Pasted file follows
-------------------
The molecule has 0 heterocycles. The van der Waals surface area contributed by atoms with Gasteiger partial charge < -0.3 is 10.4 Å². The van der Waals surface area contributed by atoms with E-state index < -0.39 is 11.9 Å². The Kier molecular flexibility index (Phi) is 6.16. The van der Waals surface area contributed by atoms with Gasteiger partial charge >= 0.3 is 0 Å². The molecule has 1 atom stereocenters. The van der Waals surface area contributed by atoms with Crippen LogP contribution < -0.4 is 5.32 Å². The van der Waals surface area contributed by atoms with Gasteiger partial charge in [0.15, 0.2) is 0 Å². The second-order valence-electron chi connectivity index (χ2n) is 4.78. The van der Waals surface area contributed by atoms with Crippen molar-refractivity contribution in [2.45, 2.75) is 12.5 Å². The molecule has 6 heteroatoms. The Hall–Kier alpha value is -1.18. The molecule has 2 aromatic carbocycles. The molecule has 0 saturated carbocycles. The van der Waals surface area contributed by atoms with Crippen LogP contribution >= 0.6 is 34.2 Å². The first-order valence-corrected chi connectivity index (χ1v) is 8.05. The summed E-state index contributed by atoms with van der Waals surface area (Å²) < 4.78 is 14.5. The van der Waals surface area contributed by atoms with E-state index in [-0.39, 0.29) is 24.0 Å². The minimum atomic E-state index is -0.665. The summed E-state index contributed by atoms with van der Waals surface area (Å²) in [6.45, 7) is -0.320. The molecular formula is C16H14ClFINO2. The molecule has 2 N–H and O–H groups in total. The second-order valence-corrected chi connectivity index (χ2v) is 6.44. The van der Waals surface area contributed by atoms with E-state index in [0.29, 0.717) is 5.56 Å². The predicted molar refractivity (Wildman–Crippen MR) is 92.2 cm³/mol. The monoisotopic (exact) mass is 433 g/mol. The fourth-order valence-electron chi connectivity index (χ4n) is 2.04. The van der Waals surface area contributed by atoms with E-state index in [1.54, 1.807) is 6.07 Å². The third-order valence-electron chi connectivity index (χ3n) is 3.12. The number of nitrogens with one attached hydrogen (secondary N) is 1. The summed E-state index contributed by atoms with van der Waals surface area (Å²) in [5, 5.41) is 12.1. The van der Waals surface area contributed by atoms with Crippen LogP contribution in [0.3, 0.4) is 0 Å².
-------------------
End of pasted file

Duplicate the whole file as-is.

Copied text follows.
The molecule has 0 heterocycles. The van der Waals surface area contributed by atoms with Gasteiger partial charge < -0.3 is 10.4 Å². The van der Waals surface area contributed by atoms with E-state index < -0.39 is 11.9 Å². The Kier molecular flexibility index (Phi) is 6.16. The van der Waals surface area contributed by atoms with Gasteiger partial charge >= 0.3 is 0 Å². The molecule has 1 atom stereocenters. The van der Waals surface area contributed by atoms with Crippen LogP contribution < -0.4 is 5.32 Å². The van der Waals surface area contributed by atoms with Gasteiger partial charge in [0.15, 0.2) is 0 Å². The second-order valence-electron chi connectivity index (χ2n) is 4.78. The van der Waals surface area contributed by atoms with Crippen molar-refractivity contribution in [2.45, 2.75) is 12.5 Å². The molecule has 6 heteroatoms. The Hall–Kier alpha value is -1.18. The molecule has 2 aromatic carbocycles. The molecule has 0 saturated carbocycles. The van der Waals surface area contributed by atoms with Crippen LogP contribution >= 0.6 is 34.2 Å². The first-order valence-corrected chi connectivity index (χ1v) is 8.05. The summed E-state index contributed by atoms with van der Waals surface area (Å²) < 4.78 is 14.5. The van der Waals surface area contributed by atoms with E-state index in [-0.39, 0.29) is 24.0 Å². The minimum atomic E-state index is -0.665. The summed E-state index contributed by atoms with van der Waals surface area (Å²) in [6.45, 7) is -0.320. The molecular formula is C16H14ClFINO2. The molecule has 2 N–H and O–H groups in total. The second-order valence-corrected chi connectivity index (χ2v) is 6.44. The van der Waals surface area contributed by atoms with E-state index in [0.29, 0.717) is 5.56 Å². The predicted molar refractivity (Wildman–Crippen MR) is 92.2 cm³/mol. The monoisotopic (exact) mass is 433 g/mol. The fourth-order valence-electron chi connectivity index (χ4n) is 2.04. The van der Waals surface area contributed by atoms with E-state index in [1.54, 1.807) is 6.07 Å². The third-order valence-electron chi connectivity index (χ3n) is 3.12. The number of nitrogens with one attached hydrogen (secondary N) is 1. The summed E-state index contributed by atoms with van der Waals surface area (Å²) in [5, 5.41) is 12.1. The van der Waals surface area contributed by atoms with Crippen LogP contribution in [0.3, 0.4) is 0 Å².